Town and Village

St. Michael's Episcopal Church prepares for Easter

BRATTLEBORO — Holy Week is honored at St. Michael's Episcopal Church on Bradley Avenue from Palm Sunday through Easter morning. While the public is welcome to all services, a few of broader interest are, first, the Tenebrae on Wednesday, April 5, at 7 p.m.

This Holy Week tradition - otherwise known as the Service of Shadows - is not a time of celebration, “but a time of contemplation, meditation, and prayerful reflection of what this time in the Passion (the suffering) of Jesus means for us and for the world,” says (1)coordinator Craig Hammond.

With prayer, scripture, poetry, and music, the service begins in twilight and ends in darkness lit with candles. “Tenebrae is the origin of Evening Prayers and Morning Prayers in the Anglican Communion,” Hammond adds. “In that spirit and faithful to the contemplative nature of Holy Week, we offer this evening as a contemporary reverent time for all.”

Music for the Tenebrae this year includes works of J. S. Bach, Samuel Barber, Ennio Morricone, John Dowland, and Jean Sibelius, as well as Hebrew and Taize chants. Texts to be read are from the New Testament and from the writings of Mary Oliver, Christina Rossetti, Thich Nhat Hanh, Mary Elizabeth Fry, Danna Faulds, John O'Donohue, and Madeleine L'Engle.

Participants include St. Michael's Rector, the Rev. Mary Lindquist; St. Michaels' interim musician, Patty Meyer; and parishioners Grainne Buchanan, Megan Buchanan, Greg Lesch, Joyce Vining Morgan, Chris Chapman, Annie Landenberger, Alli Ackerman-Hovis, Christopher Wesolowski, Bruce Landenberger, Craig Hammond, John Daly, and Judith Reichsman.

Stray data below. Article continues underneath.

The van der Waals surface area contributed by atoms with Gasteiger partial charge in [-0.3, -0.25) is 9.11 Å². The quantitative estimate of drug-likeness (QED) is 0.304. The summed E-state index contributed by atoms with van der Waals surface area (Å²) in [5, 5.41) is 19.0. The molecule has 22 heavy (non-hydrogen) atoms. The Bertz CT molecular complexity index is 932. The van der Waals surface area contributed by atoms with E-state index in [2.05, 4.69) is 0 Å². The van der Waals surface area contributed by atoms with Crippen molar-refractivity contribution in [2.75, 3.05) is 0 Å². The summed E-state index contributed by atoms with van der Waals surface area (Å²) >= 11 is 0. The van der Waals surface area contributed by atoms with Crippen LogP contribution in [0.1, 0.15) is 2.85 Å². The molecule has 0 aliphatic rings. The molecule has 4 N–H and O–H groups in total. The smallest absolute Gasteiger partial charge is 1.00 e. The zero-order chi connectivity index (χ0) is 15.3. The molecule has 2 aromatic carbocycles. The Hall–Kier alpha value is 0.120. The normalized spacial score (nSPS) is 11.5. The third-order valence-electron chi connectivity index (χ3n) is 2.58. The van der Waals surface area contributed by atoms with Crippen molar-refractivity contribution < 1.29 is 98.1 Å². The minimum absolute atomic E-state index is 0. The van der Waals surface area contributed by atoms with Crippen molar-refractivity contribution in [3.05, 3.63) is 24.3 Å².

The Pascal Triduum - one story told over three days - then begins with Maundy Thursday, “when we enter into the story of Jesus' last supper and hear some of his last words to his disciples, including the 'new commandment' to 'love one another as I have loved you' (John 13:34),” Rev. Lindquist explains. “Just as Jesus washes the feet of his disciples, we wash one another's feet. Just as Jesus experiences the desolation of the Garden of Gethsemane, we experience this desolation in the stripping of the altar in the church.”

The evening begins with a meal and moves into the church for optional foot-washing, listening to the story of Jesus in the Garden of Gethsemane, Holy Communion, intermittent Taize chants, and - for those who choose to stay - an all-night vigil or “Night Watch.”

The “second act of the Triduum,” Lindquist continues, is on Good Friday, “as we follow Jesus through his interrogation, arrest, and crucifixion.” This year at St. Michael's, there are two opportunities to participate in Good Friday. At noon, there will be a said service from the Book of Common Prayer with a reading of the Passion. At 7 p.m., there will be a choral liturgy with the Passion, prayers, hymns, and the Veneration of the Cross.

The final act of the Triduum is the Great Vigil of Easter. “At this, the 'king of liturgies,'” Lindquist explains, “we light the new fire of Easter and move from darkness to light, telling the ancient stories of God's people.” This year, Easter Vigil will be celebrated on Sunday morning at 5:15 a.m., starting outside the church at 16 Bradley Ave. before moving into the sanctuary. Also on Easter morning will be an 8 a.m. Holy Eucharist and a 10:15 a.m. Festival Holy Eucharist with music.

All are welcome to St. Michael's Episcopal Church. All of the Holy Week Liturgies will be Livestreamed or Zoomed. Links can be found at

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